Glaucoma is a disease where the pressure within the eye is typically increased (although not always). This can damage parts of the eye, and if left untreated may result in blindness.

Many times the symptoms are not noticeable until damage to the eye has already occurred. Diagnosis consists of having regular eye examinations which include a pressure measurement (usually every 2 years for patients over 40), to enable early detection of possible problems.

Please check the Glaucoma Australia website for a wealth of information regarding glaucoma.

Below is an excerpt of the information they provide:


Glaucoma is the name given to a group of eye diseases in which the optic nerve at the back of the eye is slowly and permanently destroyed.

In the glaucomas, the optic nerve dies at a faster rate than the rest of the body. The single greatest risk factor for this is raised pressure inside the eye though many people may have normal pressure inside the eye and still have glaucoma. Vision loss from glaucoma tends to start from the outside of the visual field and so is not noticed until it is too late. The best way to treat glaucoma is to lower the pressure in the eye.

Approximately 300,000 Australians have glaucoma. Generally there are no warning signs associated with this eye condition. The loss of sight is usually gradual and a considerable amount of peripheral (side) vision may be lost before there is an awareness of any problem. Glaucoma can’t be self-detected.

It is important to remember that while it is more common as we age, glaucoma can occur at any age.


Chronic (primary open-angle) glaucoma is the most common type. It generally has no warning signs in the early stages of development.

Damage progresses slowly and destroys vision gradually, starting with the side vision. One eye covers for the other and damage can go undetected until a signficant amount of nerve fibres have been destroyed. This damage is irreversible. It is progressive and usually relentless. Treatment cannot restore lost vision but it can arrest or, at least, slow down the damage process.

Early detection means that treatment can commence before a significant loss of vision occurs.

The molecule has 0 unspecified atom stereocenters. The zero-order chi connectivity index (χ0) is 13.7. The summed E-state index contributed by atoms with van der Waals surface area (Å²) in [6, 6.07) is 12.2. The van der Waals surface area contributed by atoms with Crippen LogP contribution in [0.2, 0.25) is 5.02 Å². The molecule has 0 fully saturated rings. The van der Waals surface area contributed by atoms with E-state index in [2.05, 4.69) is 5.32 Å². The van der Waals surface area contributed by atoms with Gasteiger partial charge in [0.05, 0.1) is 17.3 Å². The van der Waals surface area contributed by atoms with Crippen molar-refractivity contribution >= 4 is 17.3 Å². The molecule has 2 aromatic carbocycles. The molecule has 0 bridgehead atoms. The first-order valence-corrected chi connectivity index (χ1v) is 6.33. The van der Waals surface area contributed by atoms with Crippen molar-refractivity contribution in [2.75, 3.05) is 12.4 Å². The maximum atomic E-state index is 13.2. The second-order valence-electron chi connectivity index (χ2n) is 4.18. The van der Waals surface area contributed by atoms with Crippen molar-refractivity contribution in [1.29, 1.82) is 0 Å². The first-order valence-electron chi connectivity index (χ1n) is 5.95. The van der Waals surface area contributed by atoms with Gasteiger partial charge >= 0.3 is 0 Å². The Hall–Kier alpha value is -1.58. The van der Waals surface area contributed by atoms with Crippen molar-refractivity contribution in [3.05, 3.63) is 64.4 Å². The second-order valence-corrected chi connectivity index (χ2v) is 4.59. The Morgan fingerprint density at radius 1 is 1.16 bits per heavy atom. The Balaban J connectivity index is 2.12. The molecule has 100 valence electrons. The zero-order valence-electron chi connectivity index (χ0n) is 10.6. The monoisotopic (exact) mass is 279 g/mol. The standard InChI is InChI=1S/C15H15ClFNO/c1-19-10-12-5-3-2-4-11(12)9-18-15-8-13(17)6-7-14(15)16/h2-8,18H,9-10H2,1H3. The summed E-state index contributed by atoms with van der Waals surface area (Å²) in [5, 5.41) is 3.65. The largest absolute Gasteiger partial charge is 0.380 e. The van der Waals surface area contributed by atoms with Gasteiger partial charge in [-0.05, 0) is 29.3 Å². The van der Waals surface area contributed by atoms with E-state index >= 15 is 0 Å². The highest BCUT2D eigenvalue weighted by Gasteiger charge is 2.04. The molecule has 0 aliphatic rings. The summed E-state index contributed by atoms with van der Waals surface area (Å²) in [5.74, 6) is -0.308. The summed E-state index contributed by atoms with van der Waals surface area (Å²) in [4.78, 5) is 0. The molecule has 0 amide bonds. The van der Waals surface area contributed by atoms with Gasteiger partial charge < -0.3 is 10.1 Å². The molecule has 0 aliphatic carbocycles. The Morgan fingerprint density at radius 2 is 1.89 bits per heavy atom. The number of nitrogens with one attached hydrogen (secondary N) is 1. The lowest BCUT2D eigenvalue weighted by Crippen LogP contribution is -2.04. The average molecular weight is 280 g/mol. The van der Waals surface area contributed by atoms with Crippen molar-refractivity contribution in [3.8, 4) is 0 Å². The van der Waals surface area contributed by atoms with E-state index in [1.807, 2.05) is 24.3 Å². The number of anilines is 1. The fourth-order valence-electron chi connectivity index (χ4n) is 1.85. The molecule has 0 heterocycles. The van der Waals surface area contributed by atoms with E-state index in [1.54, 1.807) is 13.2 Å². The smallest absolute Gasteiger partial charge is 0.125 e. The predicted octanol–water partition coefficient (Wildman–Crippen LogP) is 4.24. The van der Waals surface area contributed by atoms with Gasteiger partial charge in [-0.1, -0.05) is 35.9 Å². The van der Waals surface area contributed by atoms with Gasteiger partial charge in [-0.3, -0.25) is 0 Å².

Comprehensive eye examinations are the best way to detect glaucoma.

A glaucoma assessment can include the following:

  • A check of the optic nerve (the nerve of sight) with an ophthalmoscope;
  • An eye pressure check (tonometry);
  • Visual field assessment. This checks the sensitivity of the side vision, where glaucoma strikes first;
  • An imaging analysis, including serial retinal photographs

Every part of the glaucoma assessment is bulk-billed by medicare at Eyecare Plus Corrimal.


Although there is no cure for glaucoma it can usually be controlled and further loss of sight either prevented or slowed.

Treatments include:

  • Eye drops. This is the most common form of treatment. They must be used as prescribed. Drops can be varied to best suit the patient and the type of glaucoma. In some cases oral medication may be prescribed.
  • Laser (laser trabeculoplasty). This is performed when the eye care practitioner deems necessary but particularly when eye drops do not stop deterioration in the field of vision. In some cases eye drops will need to be continued after laser. Laser does not require a hospital stay.
  • Surgery (trabeculectomy). In most cases this is performed after eye drops and laser have failed to control the eye pressure.  A new channel for the fluid to leave the eye is created. It is most often performed in a day surgery.

Treatment can save remaining vision BUT it does not improve eye sight, nor repair vision loss due to nerve damage. Therefore early detection is paramount.

The above information is adapted from the Glaucoma Australia.

For every patient, our optometrists Roland and Yang conduct checks for the multiple risk factors of glaucoma.  For glaucoma patients we can monitor with visual field testing, and directly prescribe glaucoma eye drops, under co-management with your GP and ophthalmologist.